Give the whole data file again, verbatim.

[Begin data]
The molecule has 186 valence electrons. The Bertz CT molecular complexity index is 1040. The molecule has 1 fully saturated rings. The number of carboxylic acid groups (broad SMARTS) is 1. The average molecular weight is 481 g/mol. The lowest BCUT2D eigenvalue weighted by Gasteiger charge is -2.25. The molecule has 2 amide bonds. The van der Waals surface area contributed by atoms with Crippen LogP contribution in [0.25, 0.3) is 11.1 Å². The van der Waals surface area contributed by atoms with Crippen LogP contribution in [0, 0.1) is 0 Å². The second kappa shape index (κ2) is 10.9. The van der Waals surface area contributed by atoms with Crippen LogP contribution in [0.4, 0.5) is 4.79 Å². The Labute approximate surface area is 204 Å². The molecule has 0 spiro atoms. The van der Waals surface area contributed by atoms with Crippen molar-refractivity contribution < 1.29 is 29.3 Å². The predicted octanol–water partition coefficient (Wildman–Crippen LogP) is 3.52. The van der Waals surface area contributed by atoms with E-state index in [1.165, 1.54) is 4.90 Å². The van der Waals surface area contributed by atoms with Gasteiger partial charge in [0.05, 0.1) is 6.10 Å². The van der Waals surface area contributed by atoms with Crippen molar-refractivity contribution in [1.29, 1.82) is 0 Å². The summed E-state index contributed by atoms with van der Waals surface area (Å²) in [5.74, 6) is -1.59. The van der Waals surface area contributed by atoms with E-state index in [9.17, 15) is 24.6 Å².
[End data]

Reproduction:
The molecule has 186 valence electrons. The Bertz CT molecular complexity index is 1040. The molecule has 1 fully saturated rings. The number of carboxylic acid groups (broad SMARTS) is 1. The average molecular weight is 481 g/mol. The lowest BCUT2D eigenvalue weighted by Gasteiger charge is -2.25. The molecule has 2 amide bonds. The van der Waals surface area contributed by atoms with Crippen LogP contribution in [0.25, 0.3) is 11.1 Å². The van der Waals surface area contributed by atoms with Crippen LogP contribution in [0, 0.1) is 0 Å². The second kappa shape index (κ2) is 10.9. The van der Waals surface area contributed by atoms with Crippen LogP contribution in [0.4, 0.5) is 4.79 Å². The Labute approximate surface area is 204 Å². The molecule has 0 spiro atoms. The van der Waals surface area contributed by atoms with Crippen molar-refractivity contribution < 1.29 is 29.3 Å². The predicted octanol–water partition coefficient (Wildman–Crippen LogP) is 3.52. The van der Waals surface area contributed by atoms with E-state index in [1.165, 1.54) is 4.90 Å². The van der Waals surface area contributed by atoms with Gasteiger partial charge in [0.05, 0.1) is 6.10 Å². The van der Waals surface area contributed by atoms with Crippen molar-refractivity contribution in [1.29, 1.82) is 0 Å². The summed E-state index contributed by atoms with van der Waals surface area (Å²) in [5.74, 6) is -1.59. The van der Waals surface area contributed by atoms with E-state index in [9.17, 15) is 24.6 Å².